A two-fold witness of our marriage jubilarians

In our contemporary culture, an increasing number of people are raising some pointed questions about marriage. Allow me to share two such questions. (1) Does marriage really work? In other words, is it really worthwhile to enter marriage and to raise a family? (2) What is the very essence of marriage? In other words, is it only the union of one man with one woman?

The presence today in this Cathedral of at least 221 couples celebrating their silver or golden wedding anniversaries gives a resounding "yes" to each of these two questions. One hundred thirty-three silver jubilarian couples and eighty-eight golden jubilarian couples are testifying clearly by the persevering witness of their wedded lives that marriage does really work, that is, it is really worthwhile to enter marriage and to raise a family, if God so wills, and that the essence of marriage is the union of one man with one woman.

Let us reflect together on each of these two fundamental truths about marriage. First, does marriage really work; it is really worthwhile to enter marriage and to raise a family, if God so wills? Our jubilarians would honestly acknowledge that saying "yes" to this first question does not mean that their life together these past twenty-five or fifty years has been perfect - without struggle, without difficulty, without the repeated effort to persevere in the dark times. Yes, there have been times of unforgettable joy and real contentment. There have also been times of painful hurt and the consequent need to forgive and to be forgiven, and lots of time that was ordinary, routine, uneventful. No life is perfect. Our jubilarians recall that on their wedding day, they mutually vowed to take each other as husband and wife "for better, for worse, for richer, for poorer, in sickness and in health, until death do us part." The more recent formulary of these vows states the same commitment in different words: "I promise to be true to you in good times and in bad, in sickness and in health. I will love you and honor you all the days of my life."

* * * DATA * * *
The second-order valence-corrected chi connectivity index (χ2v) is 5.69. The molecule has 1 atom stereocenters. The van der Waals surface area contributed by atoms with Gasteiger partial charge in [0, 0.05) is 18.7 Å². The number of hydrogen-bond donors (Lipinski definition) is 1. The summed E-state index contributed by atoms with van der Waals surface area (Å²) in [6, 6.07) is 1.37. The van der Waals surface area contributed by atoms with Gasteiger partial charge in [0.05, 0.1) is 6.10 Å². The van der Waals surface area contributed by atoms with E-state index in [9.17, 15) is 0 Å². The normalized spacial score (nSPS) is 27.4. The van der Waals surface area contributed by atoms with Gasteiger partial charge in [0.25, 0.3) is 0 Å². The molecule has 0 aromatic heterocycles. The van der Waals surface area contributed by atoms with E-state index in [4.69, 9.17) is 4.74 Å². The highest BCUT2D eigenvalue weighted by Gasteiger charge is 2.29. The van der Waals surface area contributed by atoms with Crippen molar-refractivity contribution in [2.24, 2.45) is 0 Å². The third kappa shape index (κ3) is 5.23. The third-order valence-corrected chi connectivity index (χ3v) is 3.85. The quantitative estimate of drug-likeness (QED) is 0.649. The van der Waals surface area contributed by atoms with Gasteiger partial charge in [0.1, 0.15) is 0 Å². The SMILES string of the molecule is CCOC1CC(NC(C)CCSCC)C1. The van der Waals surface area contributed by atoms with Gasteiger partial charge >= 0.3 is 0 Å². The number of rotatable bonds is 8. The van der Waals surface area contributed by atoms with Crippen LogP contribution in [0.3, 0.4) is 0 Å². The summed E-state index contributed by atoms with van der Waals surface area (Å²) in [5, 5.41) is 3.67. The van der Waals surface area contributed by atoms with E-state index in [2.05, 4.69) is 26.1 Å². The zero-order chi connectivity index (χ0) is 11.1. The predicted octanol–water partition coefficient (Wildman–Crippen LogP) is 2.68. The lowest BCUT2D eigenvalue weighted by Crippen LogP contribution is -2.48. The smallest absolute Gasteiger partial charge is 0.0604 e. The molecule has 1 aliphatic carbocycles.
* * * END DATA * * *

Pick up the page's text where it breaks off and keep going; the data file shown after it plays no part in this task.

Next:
Our jubilarians did not know what their vowed commitment would demand of them in practice. None of us does, whether we be married persons or celibate chaste priests and religious. For each one of us, the commitment we vowed before the Lord and His Church of its very nature implies an act of ongoing trust - trust in God and in one another.

Nonetheless, our silver and golden jubilarians are testifying that, despite the "ups and downs" of married life, which we have clearly stated are real, it has been good for them to travel life together these past twenty-five or fifty years; they have experienced true fulfillment.

They would remind us that what has enabled them to persevere is the presence of Christ in their married lives. As Archbishop Fulton J. Sheen was fond of stating: "It takes three to get married: husband, wife and Christ." Our jubilarians have been able to keep Christ as their unseen but ever-present partner through the experience of prayer - contact with Christ daily, and contact with Him in truly an intimate manner in the Holy Mass wherein He comes among us in His True and Real Presence and feeds and strengthens us in Holy Communion. In today's first reading, God's Word reaffirms the necessity of prayer in the married couple's shared life by projecting before us the witness of Tobiah and Sarah on their wedding night: "ʽSister, get up. Let us pray and beg our Lord to have mercy on us and to grant us deliverance.'…and they started to pray…."

Moreover, the constant presence of Christ in a married couple's life strengthens and transforms the love that binds the couple together in good times and in bad. The love of which I speak is the love described by Saint Paul in our second reading - gospel love, Christ-centered and Christ-transformed love. "Love is patient,…kind….not jealous,…not pompous,…not inflated,…not rude,…not seek(ing) its own interests,…not quick-tempered,…not brood(ing) over injury,…not rejoic(ing) over wrongdoing but rejoic[ing] with the truth. It bears all things, believes all things, hopes all things, endures all things…." This kind of love "never fails."